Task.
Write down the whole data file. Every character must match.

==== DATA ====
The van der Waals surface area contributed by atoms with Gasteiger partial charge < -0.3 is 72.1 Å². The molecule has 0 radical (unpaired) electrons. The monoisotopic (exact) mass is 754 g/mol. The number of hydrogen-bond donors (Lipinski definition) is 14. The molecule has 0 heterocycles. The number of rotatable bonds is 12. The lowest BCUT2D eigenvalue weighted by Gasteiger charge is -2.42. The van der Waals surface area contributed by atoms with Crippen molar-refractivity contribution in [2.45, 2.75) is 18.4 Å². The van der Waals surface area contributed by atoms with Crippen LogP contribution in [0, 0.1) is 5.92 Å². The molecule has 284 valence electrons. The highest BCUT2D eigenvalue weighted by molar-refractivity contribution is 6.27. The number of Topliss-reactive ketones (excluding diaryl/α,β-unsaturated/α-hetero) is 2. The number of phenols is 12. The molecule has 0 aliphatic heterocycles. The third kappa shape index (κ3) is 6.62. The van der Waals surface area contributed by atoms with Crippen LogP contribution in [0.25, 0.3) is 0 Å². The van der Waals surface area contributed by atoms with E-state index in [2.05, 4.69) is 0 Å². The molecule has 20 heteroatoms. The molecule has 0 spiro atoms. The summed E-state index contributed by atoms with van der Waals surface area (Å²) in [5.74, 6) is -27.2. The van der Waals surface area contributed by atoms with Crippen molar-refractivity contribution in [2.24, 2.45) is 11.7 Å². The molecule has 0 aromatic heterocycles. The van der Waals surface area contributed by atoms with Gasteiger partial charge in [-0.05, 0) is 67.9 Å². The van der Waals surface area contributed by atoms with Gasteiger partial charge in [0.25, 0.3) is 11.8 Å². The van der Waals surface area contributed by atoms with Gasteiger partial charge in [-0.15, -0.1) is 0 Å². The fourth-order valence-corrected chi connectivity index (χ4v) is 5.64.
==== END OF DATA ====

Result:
The van der Waals surface area contributed by atoms with Gasteiger partial charge < -0.3 is 72.1 Å². The molecule has 0 radical (unpaired) electrons. The monoisotopic (exact) mass is 754 g/mol. The number of hydrogen-bond donors (Lipinski definition) is 14. The molecule has 0 heterocycles. The number of rotatable bonds is 12. The lowest BCUT2D eigenvalue weighted by Gasteiger charge is -2.42. The van der Waals surface area contributed by atoms with Crippen molar-refractivity contribution in [2.45, 2.75) is 18.4 Å². The van der Waals surface area contributed by atoms with Crippen LogP contribution in [0, 0.1) is 5.92 Å². The molecule has 284 valence electrons. The highest BCUT2D eigenvalue weighted by molar-refractivity contribution is 6.27. The number of Topliss-reactive ketones (excluding diaryl/α,β-unsaturated/α-hetero) is 2. The number of phenols is 12. The molecule has 0 aliphatic heterocycles. The third kappa shape index (κ3) is 6.62. The van der Waals surface area contributed by atoms with Crippen LogP contribution in [0.25, 0.3) is 0 Å². The van der Waals surface area contributed by atoms with E-state index in [2.05, 4.69) is 0 Å². The molecule has 20 heteroatoms. The molecule has 0 spiro atoms. The summed E-state index contributed by atoms with van der Waals surface area (Å²) in [5.74, 6) is -27.2. The van der Waals surface area contributed by atoms with Crippen molar-refractivity contribution in [2.24, 2.45) is 11.7 Å². The molecule has 0 aromatic heterocycles. The van der Waals surface area contributed by atoms with Gasteiger partial charge in [-0.05, 0) is 67.9 Å². The van der Waals surface area contributed by atoms with Gasteiger partial charge in [0.25, 0.3) is 11.8 Å². The van der Waals surface area contributed by atoms with Gasteiger partial charge in [-0.15, -0.1) is 0 Å². The fourth-order valence-corrected chi connectivity index (χ4v) is 5.64.